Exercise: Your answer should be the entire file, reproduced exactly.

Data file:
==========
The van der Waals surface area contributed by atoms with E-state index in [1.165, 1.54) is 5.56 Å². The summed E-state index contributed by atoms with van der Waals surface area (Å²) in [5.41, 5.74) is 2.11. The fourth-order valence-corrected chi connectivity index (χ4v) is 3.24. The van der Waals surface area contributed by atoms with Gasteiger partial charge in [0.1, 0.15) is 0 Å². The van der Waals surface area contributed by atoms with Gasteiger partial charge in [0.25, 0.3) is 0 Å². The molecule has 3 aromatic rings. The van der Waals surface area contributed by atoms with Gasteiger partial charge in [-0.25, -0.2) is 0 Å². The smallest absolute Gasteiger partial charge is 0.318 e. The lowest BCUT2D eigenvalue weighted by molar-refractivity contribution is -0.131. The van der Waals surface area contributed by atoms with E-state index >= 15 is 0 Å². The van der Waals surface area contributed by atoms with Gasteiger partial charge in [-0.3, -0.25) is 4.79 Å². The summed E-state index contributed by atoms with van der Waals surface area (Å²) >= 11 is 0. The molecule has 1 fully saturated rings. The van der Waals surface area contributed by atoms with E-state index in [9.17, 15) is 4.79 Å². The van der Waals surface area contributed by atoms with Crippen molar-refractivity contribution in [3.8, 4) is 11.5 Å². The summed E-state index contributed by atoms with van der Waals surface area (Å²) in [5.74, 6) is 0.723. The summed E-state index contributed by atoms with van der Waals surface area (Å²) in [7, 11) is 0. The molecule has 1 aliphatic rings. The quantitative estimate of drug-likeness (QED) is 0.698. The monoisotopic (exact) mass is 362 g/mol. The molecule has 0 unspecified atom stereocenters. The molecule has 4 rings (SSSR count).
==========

The van der Waals surface area contributed by atoms with E-state index in [1.165, 1.54) is 5.56 Å². The summed E-state index contributed by atoms with van der Waals surface area (Å²) in [5.41, 5.74) is 2.11. The fourth-order valence-corrected chi connectivity index (χ4v) is 3.24. The van der Waals surface area contributed by atoms with Gasteiger partial charge in [0.1, 0.15) is 0 Å². The van der Waals surface area contributed by atoms with Gasteiger partial charge in [0.25, 0.3) is 0 Å². The molecule has 3 aromatic rings. The van der Waals surface area contributed by atoms with Gasteiger partial charge in [-0.25, -0.2) is 0 Å². The smallest absolute Gasteiger partial charge is 0.318 e. The lowest BCUT2D eigenvalue weighted by molar-refractivity contribution is -0.131. The van der Waals surface area contributed by atoms with E-state index >= 15 is 0 Å². The van der Waals surface area contributed by atoms with Gasteiger partial charge in [-0.3, -0.25) is 4.79 Å². The summed E-state index contributed by atoms with van der Waals surface area (Å²) >= 11 is 0. The molecule has 1 fully saturated rings. The van der Waals surface area contributed by atoms with E-state index in [9.17, 15) is 4.79 Å². The van der Waals surface area contributed by atoms with Crippen molar-refractivity contribution in [3.8, 4) is 11.5 Å². The summed E-state index contributed by atoms with van der Waals surface area (Å²) in [5.74, 6) is 0.723. The summed E-state index contributed by atoms with van der Waals surface area (Å²) in [7, 11) is 0. The molecule has 1 aliphatic rings. The quantitative estimate of drug-likeness (QED) is 0.698. The monoisotopic (exact) mass is 362 g/mol. The molecule has 0 unspecified atom stereocenters. The molecule has 4 rings (SSSR count).